• IVF? Sure. But only 2 more; if no kids, accept it. — as it turned out, we were still repaying the loan to ourselves for the first IVF by the time my endometriosis was causing me so much pain that I had to get a hysterectomy. So I had to accept no kids sooner than I wanted to.
  • Reinvent myself
  • LIVE

 

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Easily Fooled

I’m verbose today, no? But I’ve had this thought brewing in my head for a while, and wanted to put it down before it vanished.

In 2 Nephi 32:8, we’re told that “. . . if ye would hearken unto the Spirit which teacheth a man to pray ye would know that ye must pray; for the evil spirit teacheth not a man to pray, but teacheth him that he must not pray.”

So when I allowed myself to get caught up with the crystals, the Holy Ghost was warning me that I was treading in deep waters. But when those thoughts came, that scripture came to mind. And I would think, No one is telling me not to pray and would justify it to myself. And I prayed, perhaps not as much as I had been in the habit of, but I did still pray.

It wasn’t until one day last week, after I’d visited with the bishop, discarded the crystals and books, and changed my focus that I realized the subtle snare that I had walked right into. I was told that this crystal will help you feel calmer, and that crystal will do that, and so on.  So I had a little bag of small crystals that I was carrying around with me, and I had larger crystals on my desk at work.

You probably already see where this is leading, don’t you? I’m ashamed that it took me so long to figure out. I was turning to something other than God for the answers to my unuttered prayers. If I wanted to feel peaceful and calm, I wasn’t praying about it; rather, I was depending on a crystal to help me find that peace. And it was working to a certain extent, not because of any inherent virtue in the crystal, but because I was falling into that trap and the opposition was letting up.

But the Spirit did continue to strive within me, and I saw very clearly that I was at a crossroads. I had to choose which direction to go. And it was a conscious decision. I had sort of drifted aimlessly into the path I was on because of the love and acceptance I was feeling from my friends. But then the enemy wanted me to decide to continue on that path.

I’m so glad that at that time my husband was there for me and spoke to me very clearly, and we read scriptures together, and talked, and by the end of an hour I had resolved to turn back around. And I’m so glad that the bishop was able to see me right away, so I could unburden myself and begin repenting.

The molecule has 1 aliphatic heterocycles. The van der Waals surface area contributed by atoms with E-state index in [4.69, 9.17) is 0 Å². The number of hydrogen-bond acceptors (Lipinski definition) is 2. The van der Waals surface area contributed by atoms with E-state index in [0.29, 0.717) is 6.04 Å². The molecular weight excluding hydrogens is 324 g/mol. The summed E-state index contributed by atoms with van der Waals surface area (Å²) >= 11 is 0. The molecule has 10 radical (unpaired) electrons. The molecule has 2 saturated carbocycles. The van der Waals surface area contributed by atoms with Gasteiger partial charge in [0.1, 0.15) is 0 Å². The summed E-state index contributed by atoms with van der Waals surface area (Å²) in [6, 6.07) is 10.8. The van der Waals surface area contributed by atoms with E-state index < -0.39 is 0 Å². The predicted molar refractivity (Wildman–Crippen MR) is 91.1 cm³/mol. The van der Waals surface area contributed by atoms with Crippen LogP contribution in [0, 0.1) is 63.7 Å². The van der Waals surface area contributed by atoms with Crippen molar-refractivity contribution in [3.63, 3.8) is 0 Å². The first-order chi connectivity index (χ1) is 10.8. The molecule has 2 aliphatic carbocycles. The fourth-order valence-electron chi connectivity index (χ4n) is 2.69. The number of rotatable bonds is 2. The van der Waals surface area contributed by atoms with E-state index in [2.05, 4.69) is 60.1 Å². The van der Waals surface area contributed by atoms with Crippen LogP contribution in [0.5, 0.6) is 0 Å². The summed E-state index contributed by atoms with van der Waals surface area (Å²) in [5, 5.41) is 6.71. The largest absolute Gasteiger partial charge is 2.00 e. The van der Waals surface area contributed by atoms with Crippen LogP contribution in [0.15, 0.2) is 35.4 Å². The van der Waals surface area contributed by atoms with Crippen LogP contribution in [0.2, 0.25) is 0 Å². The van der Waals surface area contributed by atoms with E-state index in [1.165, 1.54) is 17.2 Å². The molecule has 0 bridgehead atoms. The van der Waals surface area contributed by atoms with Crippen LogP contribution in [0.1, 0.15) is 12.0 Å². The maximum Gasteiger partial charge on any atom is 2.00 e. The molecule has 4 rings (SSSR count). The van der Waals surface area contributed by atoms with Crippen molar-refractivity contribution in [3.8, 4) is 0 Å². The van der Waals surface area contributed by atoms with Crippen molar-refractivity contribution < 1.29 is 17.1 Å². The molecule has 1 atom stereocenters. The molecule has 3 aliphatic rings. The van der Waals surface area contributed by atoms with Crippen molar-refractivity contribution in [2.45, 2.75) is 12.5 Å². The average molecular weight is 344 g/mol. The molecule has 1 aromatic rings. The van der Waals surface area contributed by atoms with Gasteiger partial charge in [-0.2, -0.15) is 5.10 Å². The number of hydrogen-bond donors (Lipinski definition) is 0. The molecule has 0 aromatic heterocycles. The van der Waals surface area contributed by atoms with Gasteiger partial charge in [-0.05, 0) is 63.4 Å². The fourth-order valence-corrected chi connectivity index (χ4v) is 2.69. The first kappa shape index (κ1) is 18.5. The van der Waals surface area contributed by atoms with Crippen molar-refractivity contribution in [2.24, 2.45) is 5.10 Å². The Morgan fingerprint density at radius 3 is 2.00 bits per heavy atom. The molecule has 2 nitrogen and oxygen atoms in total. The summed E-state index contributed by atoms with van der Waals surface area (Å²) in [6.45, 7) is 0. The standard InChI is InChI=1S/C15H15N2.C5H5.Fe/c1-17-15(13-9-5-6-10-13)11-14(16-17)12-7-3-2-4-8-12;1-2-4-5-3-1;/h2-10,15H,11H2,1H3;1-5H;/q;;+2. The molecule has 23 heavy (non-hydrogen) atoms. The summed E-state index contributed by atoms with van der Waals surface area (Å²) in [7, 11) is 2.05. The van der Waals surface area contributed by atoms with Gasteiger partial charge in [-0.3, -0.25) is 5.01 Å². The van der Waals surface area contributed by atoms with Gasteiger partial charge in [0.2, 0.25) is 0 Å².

That was a difficult, yet important, lesson to learn. Just because someone isn’t standing in front of your face, wagging a finger and saying, “Now don’t you dare pray!” doesn’t mean that you aren’t being told not to pray.

I’ll bet I’ve prayed more in the last 2 weeks than I have in the last year. And I’m so sorry that I got so far astray. I’m just so grateful for an atonement that allows me to repent and come back in my figurative sackcloth and ashes.

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The Lump

Lumps in the throat–more figurative than literal. Can be very uncomfortable, though.

Lumps in snow–I read this in a book somewhere: “Snow, snow, beautiful snow. You slip on a lump and over you go.”  I never slipped on a lump of snow, although I have fallen in snow plenty of times. I’ve slipped on ice, and even while I was sliding friction-free across the patch marveled at how ridiculous I must look in the effort to keep my balance and keep from falling down.

Lumps in gravy–annoying more than anything else, and really unnecessary, if you know the trick to making gravy.  Instead of making a roux with drippings and flour and then stirring in the milk or water, just heat the drippings in the pan and shake the flour and milk or water together in a sealed jar. Then add the flour liquid to the drippings, heat slowly and stir constantly until it starts to boil. Reduce the heat, and continue cooking until it’s just the right consistency. Voila, no lumpy gravy.

But a lump in the breast, scary. Very scary. And real, even if it’s not anything malign. It’s still terrifying. I had a mammogram on Tuesday. I griped about it, because it’s not pleasant. In fact, it’s downright uncomfortable, getting your boobs smashed between a cold metal plate and a hard plastic tub thingie. But it’s just one of those things you have to do, and I should have been doing it the last three years and hadn’t. So I griped, but wasn’t worried.

Yesterday I got a phone call from the doctor with the results of my physical. Blood sugar’s good, thyroid’s good, cholesterol is still too high so back on the Crestor. Bone density, well, my right femur is looking a little light (-1.2) but nothing to worry about–just make sure to take calcium and vitamin D.  I thought that was the end of the conversation, not knowing they’d already have the mammogram results back.